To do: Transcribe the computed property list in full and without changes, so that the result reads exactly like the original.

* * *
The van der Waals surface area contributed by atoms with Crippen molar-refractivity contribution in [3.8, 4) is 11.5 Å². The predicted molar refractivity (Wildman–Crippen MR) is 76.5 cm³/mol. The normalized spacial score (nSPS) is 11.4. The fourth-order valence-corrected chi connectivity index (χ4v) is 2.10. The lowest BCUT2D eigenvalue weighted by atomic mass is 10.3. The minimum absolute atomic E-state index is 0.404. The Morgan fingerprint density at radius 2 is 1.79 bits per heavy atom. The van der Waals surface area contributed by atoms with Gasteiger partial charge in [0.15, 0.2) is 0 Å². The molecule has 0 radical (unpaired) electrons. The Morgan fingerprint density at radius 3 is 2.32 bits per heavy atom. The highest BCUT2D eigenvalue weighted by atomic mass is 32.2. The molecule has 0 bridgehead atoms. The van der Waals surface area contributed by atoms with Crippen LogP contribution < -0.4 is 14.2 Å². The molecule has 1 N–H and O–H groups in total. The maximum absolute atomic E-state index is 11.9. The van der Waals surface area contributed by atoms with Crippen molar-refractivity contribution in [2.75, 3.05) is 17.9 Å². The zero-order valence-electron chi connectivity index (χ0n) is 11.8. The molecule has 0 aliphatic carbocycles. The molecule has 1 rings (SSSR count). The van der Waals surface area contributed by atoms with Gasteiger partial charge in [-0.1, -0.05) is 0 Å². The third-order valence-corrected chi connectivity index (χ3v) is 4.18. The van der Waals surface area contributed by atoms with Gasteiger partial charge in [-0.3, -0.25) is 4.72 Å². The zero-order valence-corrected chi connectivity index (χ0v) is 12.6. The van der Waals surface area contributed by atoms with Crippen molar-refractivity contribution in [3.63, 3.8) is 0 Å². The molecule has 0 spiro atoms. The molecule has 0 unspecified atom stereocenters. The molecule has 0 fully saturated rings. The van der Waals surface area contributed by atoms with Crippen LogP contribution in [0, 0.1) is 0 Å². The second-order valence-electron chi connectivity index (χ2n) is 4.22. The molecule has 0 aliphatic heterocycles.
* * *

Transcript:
The van der Waals surface area contributed by atoms with Crippen molar-refractivity contribution in [3.8, 4) is 11.5 Å². The predicted molar refractivity (Wildman–Crippen MR) is 76.5 cm³/mol. The normalized spacial score (nSPS) is 11.4. The fourth-order valence-corrected chi connectivity index (χ4v) is 2.10. The lowest BCUT2D eigenvalue weighted by atomic mass is 10.3. The minimum absolute atomic E-state index is 0.404. The Morgan fingerprint density at radius 2 is 1.79 bits per heavy atom. The van der Waals surface area contributed by atoms with Gasteiger partial charge in [0.15, 0.2) is 0 Å². The molecule has 0 radical (unpaired) electrons. The Morgan fingerprint density at radius 3 is 2.32 bits per heavy atom. The highest BCUT2D eigenvalue weighted by atomic mass is 32.2. The molecule has 0 bridgehead atoms. The van der Waals surface area contributed by atoms with Crippen LogP contribution < -0.4 is 14.2 Å². The molecule has 1 N–H and O–H groups in total. The maximum absolute atomic E-state index is 11.9. The van der Waals surface area contributed by atoms with Crippen molar-refractivity contribution in [2.75, 3.05) is 17.9 Å². The zero-order valence-electron chi connectivity index (χ0n) is 11.8. The molecule has 0 aliphatic carbocycles. The molecule has 1 rings (SSSR count). The van der Waals surface area contributed by atoms with Gasteiger partial charge in [-0.1, -0.05) is 0 Å². The third-order valence-corrected chi connectivity index (χ3v) is 4.18. The van der Waals surface area contributed by atoms with Gasteiger partial charge in [-0.3, -0.25) is 4.72 Å². The zero-order valence-corrected chi connectivity index (χ0v) is 12.6. The van der Waals surface area contributed by atoms with Crippen molar-refractivity contribution in [3.63, 3.8) is 0 Å². The molecule has 0 spiro atoms. The molecule has 0 unspecified atom stereocenters. The molecule has 0 fully saturated rings. The van der Waals surface area contributed by atoms with Crippen LogP contribution in [0, 0.1) is 0 Å². The second-order valence-electron chi connectivity index (χ2n) is 4.22. The molecule has 0 aliphatic heterocycles.